Duration of the Course: The course is 3 Credit Units providing 45 Contact Hours.
Course Description:
The course provides an opportunity to students to understand decision making in a wider sense as a way of
improving decision making in practice. It begins from the premise that many decisions are almost reflex actions
undertaken with little conscious thought and awareness of what is happening. The consequence is severe poor
Course Objectives: By the end of the course students should be able to:
1. Understand decision making in a wider sense as a way of improving decision making in practice.
2. Define decision making including models of decision making.
3. Explain features of decision making.
4. Identify situations that call for decision making.
5. Explain and use ethical methods for decision making.
6. Explain strategies to generate ideas and alternatives essential to decision making.
7. Demonstrate ways of improving the quality of decision making.
Course Content:
Overview of decision making and management; Diagnosis and systems thinking; The Psychology of decision
making; Group decision making; Organizational decision making; Strategic decision making; Ethics in decision
making; Chaos and decision making; and Improving the quality of decision making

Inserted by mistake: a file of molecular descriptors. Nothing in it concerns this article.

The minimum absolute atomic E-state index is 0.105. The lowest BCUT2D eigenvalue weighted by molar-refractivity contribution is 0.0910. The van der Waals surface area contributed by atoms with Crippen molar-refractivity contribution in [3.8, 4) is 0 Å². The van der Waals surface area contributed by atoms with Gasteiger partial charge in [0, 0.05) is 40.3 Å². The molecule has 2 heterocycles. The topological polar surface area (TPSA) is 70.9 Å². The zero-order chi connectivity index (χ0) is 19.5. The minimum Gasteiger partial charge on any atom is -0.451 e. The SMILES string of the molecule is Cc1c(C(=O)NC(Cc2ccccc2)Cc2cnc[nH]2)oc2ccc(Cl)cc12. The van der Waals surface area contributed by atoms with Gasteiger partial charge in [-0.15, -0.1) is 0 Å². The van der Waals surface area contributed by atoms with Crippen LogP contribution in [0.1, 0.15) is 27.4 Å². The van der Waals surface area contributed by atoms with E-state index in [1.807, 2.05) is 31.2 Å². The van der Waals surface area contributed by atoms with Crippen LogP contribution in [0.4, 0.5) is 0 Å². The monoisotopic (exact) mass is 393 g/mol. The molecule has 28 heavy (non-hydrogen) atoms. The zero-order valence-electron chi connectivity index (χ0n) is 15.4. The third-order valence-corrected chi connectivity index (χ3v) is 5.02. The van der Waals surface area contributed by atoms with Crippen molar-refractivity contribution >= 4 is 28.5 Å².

Teaching /Delivery methods
Learning will be through: Lectures, Class presentations, and Independent study.
Learning Outcomes
Assessment methods
Coursework /assignment, Tests, Presentation skills /class discussions, Attendance and Examination CW =30%
Exam = 70%
Learning Resources
Indicate reading
1. Lawson, R. B. & Shen, Z. (1998). Organizational Psychology,: Foundations and Applications. Oxford
University Press, New York.
2. Katz, D. & Kahn, R. L. (1978). The Social Psychology of Organizations (2nd Ed.)Wiley, New York.
3. Forsyth, D. R. (1987). Social Psychology, Brooks/Cole Publishing, California.
4. Kimble, C. E. (1990). Social Psychology: Studying Human Interaction, Wm.C. Brown Publishers.
5. Forsyth, D. R. (1995). Our Social World, Brooks/Cole Publishing, London.
6. Lippa, R. A. (1994) Introduction to Social Psychology, (2 nd Ed.), Brooks/Cole Publishing, California.